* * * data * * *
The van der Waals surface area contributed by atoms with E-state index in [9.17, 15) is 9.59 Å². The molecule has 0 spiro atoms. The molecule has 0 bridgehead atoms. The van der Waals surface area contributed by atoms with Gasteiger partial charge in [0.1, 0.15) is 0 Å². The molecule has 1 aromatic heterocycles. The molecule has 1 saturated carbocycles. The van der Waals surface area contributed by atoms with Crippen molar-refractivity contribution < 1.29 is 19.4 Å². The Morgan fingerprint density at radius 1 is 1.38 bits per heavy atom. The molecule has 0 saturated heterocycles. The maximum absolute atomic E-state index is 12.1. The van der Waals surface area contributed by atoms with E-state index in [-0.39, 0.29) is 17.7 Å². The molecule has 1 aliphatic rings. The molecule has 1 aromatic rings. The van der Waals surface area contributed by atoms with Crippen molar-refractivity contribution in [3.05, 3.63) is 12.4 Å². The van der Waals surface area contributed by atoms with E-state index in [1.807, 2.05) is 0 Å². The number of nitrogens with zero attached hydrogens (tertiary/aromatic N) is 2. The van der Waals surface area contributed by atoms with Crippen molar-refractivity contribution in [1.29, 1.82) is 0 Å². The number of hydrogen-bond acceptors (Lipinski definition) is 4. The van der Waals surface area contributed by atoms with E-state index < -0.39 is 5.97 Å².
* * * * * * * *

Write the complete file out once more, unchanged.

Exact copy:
The van der Waals surface area contributed by atoms with E-state index in [9.17, 15) is 9.59 Å². The molecule has 0 spiro atoms. The molecule has 0 bridgehead atoms. The van der Waals surface area contributed by atoms with Gasteiger partial charge in [0.1, 0.15) is 0 Å². The molecule has 1 aromatic heterocycles. The molecule has 1 saturated carbocycles. The van der Waals surface area contributed by atoms with Crippen molar-refractivity contribution < 1.29 is 19.4 Å². The Morgan fingerprint density at radius 1 is 1.38 bits per heavy atom. The molecule has 0 saturated heterocycles. The maximum absolute atomic E-state index is 12.1. The van der Waals surface area contributed by atoms with E-state index in [-0.39, 0.29) is 17.7 Å². The molecule has 1 aliphatic rings. The molecule has 1 aromatic rings. The van der Waals surface area contributed by atoms with Crippen molar-refractivity contribution in [3.05, 3.63) is 12.4 Å². The van der Waals surface area contributed by atoms with E-state index in [1.807, 2.05) is 0 Å². The number of nitrogens with zero attached hydrogens (tertiary/aromatic N) is 2. The van der Waals surface area contributed by atoms with Crippen molar-refractivity contribution in [1.29, 1.82) is 0 Å². The number of hydrogen-bond acceptors (Lipinski definition) is 4. The van der Waals surface area contributed by atoms with E-state index < -0.39 is 5.97 Å².